Posts in category: Design

Real feel vs quantifiable measure

Real feel vs quantifiable measure

As part of any user experience (UX) design, we need to consider the feel of the service or product for the end user in their use context. Smartphones and tablets feel smooth, fluid and fast compared to PCs despite having significantly less powerful microprocessors...
Holding up the lifts

Holding up the lifts

The lifts of the cruise ship I was on earlier this year were very slow when responding to calls. I wondered if it was the software? Have they deliberately made the lifts less than optimally responsive to hails so as to encourage passengers to use the stairs instead?...
Good design in plain sight

Good design in plain sight

Good design can often be hidden in plain sight. Especially in situations where in order for the design to work, it must not call attention to itself. At the ticketing hall in Milan central train station, the schedule display monitors are beautifully mounted onto twin...
Designing for motivation

Designing for motivation

We can imbue greater intrinsic motivation into work by activating the three aspects of Autonomy, Mastery and Purpose in the work design. (Definitions below are from LifeHacker. I have added questions to expand upon each.) Autonomy: Our desire to direct our own lives....
Designing for happiness

Designing for happiness

The following four factors for happiness may be useful as the basis for designing user experiences (processes, services, and user interfaces.) Material in quotes were from SlideShare. Questions are my value-add. “Autonomy – feeling that your activities are...
The tyranny of defaults

The tyranny of defaults

I came across this concept recently: the defaults a system is rolled out with often become the unseen and unquestioned status quo. A system can be an enterprise content management system, a cultural behavioural norm, or the boundaries and expectations we define in a...
On quiet cities

On quiet cities

Visiting Milan for the first time earlier this year, I noticed how quiet it was. Not quiet as in dead and lifeless; but quiet as in not emotionally or psychologically taxing, despite being a bustling urban centre. The only other large city that surprised me with the...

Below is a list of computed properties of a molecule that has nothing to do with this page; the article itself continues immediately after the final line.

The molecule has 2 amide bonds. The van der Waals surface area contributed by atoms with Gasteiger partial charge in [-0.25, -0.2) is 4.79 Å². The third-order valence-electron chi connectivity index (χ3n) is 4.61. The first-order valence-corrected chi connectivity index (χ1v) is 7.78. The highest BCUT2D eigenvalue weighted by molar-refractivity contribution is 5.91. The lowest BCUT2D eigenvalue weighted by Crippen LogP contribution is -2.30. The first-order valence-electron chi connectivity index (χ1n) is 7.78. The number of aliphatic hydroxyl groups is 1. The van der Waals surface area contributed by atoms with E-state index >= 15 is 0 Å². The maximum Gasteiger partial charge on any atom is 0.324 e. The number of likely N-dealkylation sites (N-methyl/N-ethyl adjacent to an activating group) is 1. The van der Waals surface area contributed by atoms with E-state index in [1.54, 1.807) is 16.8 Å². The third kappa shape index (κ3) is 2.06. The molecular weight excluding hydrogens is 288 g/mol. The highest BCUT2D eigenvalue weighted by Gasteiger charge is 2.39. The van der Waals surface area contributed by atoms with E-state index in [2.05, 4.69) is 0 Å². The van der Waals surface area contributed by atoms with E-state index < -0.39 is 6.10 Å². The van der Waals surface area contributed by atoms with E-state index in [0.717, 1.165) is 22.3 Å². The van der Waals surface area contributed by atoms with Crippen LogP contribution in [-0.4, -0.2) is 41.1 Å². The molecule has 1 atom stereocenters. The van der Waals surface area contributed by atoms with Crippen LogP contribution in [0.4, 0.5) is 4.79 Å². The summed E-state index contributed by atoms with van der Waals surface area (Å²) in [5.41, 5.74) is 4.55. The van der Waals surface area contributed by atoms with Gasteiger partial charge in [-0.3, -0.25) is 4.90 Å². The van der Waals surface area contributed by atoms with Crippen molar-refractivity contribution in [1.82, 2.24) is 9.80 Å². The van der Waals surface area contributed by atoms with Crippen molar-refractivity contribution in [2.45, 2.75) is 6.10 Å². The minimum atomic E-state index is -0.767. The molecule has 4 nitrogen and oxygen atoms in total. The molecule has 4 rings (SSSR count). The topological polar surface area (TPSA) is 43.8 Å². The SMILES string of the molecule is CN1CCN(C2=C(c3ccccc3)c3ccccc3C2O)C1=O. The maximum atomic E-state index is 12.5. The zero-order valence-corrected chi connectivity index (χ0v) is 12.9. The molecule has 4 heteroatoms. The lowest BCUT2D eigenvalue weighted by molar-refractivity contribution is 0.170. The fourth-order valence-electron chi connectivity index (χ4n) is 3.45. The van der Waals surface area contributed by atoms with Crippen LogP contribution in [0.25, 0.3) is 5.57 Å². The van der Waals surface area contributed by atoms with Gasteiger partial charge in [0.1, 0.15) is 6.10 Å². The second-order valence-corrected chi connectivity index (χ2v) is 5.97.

Buffet traffic

Buffet traffic

Earlier in the year, I had an interesting few weeks observing how people navigate the crowded buffet restaurant of a cruise ship. Image courtesy Shutterstock. There appeared to be three broad difficulties. Actively impeding traffic: Chatting in the middle of traffic,...
Solving the wrong problem

Solving the wrong problem

I have been pondering the issue of solving the wrong problem (or solving the problem at the wrong level) ever since I read a news story about an elderly woman who was allowed to have in-vitro fertilisation to help her get over the death of her adult son. It seemed...
Solving non-problems

Solving non-problems

Solving non-problems is the act of doing something because we can; without truly contemplating our intentions and the potential outcomes. I fail to see how this has got anything to do with “recycling.” Granted it is a whimsical and a fun idea. I do actually like it....
Read me!

Read me!

When you are watching a movie with subtitles, do you feel compelled to read the subtitles even though (a) the movie is already in a language you understand, or (b) the subtitles are in a language you can’t read? We are all wired to pick up patterns – and for...
Square peg round hole

Square peg round hole

Jeanny Wang on Somewhere.com shared this insight with me recently: Clement Mok wrote a piece back in 2003 asking whether the diversity and fragmented state of design is the root cause as to why the field will never establish itself as a respected and united...

Resource: What is strategic design

Strategic design is the initial exploration, understanding and planning part. Executional design then follows to implement the final solutions. … Strategic designers are the meta-design people you hire before you hire the executional designers. Read more here:...
The MoSCoW Method

The MoSCoW Method

The MoSCoW method is a useful technique to clarify product requirements during design specifications. I was asked to describe it to someone recently. Here is the write up of it. Must Have: basic required functionality to qualify to play. The fundamental of the...

What’s your problem?

Designers love a good problem to chew on. Design is by its nature a problem solving activity. How can we make something better? How can we make a process less painful and more effective? How can we make a space both beautiful and useful? I get bored when I don’t...
Fashion changes

Fashion changes

I snapped this outside a Westfield last month. Fashion changes. That is the whole point. So what? We may be tempted to dismiss this as more vacuous advertising noise, assuming we even notice it in the first place. If we think about this just a little bit (which is...

Perceiving others’ pain

Pain is relative. The experience of pain is subjective to each individual.This can make it really hard for us to understand another person’s pain. We tend to gauge their pain by imagining how we would feel in the same situation. This is inevitably flawed as we can...

Making a mark in a world of slim

It must be really hard to be an electronics product designer at the moment. Consider the plethora of same-same looking television sets at the moment. The primary opportunity for visual differentiation/expression seems to be increasingly limited to the stand. Images...
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